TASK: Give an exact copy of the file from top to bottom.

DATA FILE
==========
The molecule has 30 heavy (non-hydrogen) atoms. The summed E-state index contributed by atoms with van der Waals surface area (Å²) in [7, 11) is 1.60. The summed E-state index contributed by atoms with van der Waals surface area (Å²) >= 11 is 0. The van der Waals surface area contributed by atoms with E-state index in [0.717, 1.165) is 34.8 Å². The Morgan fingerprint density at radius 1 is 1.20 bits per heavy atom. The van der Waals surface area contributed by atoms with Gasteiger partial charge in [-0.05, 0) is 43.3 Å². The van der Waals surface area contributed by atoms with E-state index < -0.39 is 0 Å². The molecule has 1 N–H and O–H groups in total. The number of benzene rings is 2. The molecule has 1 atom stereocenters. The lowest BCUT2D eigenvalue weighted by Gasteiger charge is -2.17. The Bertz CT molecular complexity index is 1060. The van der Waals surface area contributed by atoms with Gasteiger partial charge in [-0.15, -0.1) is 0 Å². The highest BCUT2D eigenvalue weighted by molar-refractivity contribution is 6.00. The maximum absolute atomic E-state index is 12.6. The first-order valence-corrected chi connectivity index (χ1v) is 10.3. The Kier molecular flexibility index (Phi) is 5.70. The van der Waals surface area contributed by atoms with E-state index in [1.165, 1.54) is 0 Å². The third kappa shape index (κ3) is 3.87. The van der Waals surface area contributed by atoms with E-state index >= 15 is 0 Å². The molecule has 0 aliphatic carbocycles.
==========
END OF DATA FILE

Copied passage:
The molecule has 30 heavy (non-hydrogen) atoms. The summed E-state index contributed by atoms with van der Waals surface area (Å²) in [7, 11) is 1.60. The summed E-state index contributed by atoms with van der Waals surface area (Å²) >= 11 is 0. The van der Waals surface area contributed by atoms with E-state index in [0.717, 1.165) is 34.8 Å². The Morgan fingerprint density at radius 1 is 1.20 bits per heavy atom. The van der Waals surface area contributed by atoms with Gasteiger partial charge in [-0.05, 0) is 43.3 Å². The van der Waals surface area contributed by atoms with E-state index < -0.39 is 0 Å². The molecule has 1 N–H and O–H groups in total. The number of benzene rings is 2. The molecule has 1 atom stereocenters. The lowest BCUT2D eigenvalue weighted by Gasteiger charge is -2.17. The Bertz CT molecular complexity index is 1060. The van der Waals surface area contributed by atoms with Gasteiger partial charge in [-0.15, -0.1) is 0 Å². The highest BCUT2D eigenvalue weighted by molar-refractivity contribution is 6.00. The maximum absolute atomic E-state index is 12.6. The first-order valence-corrected chi connectivity index (χ1v) is 10.3. The Kier molecular flexibility index (Phi) is 5.70. The van der Waals surface area contributed by atoms with E-state index in [1.165, 1.54) is 0 Å². The third kappa shape index (κ3) is 3.87. The van der Waals surface area contributed by atoms with E-state index >= 15 is 0 Å². The molecule has 0 aliphatic carbocycles.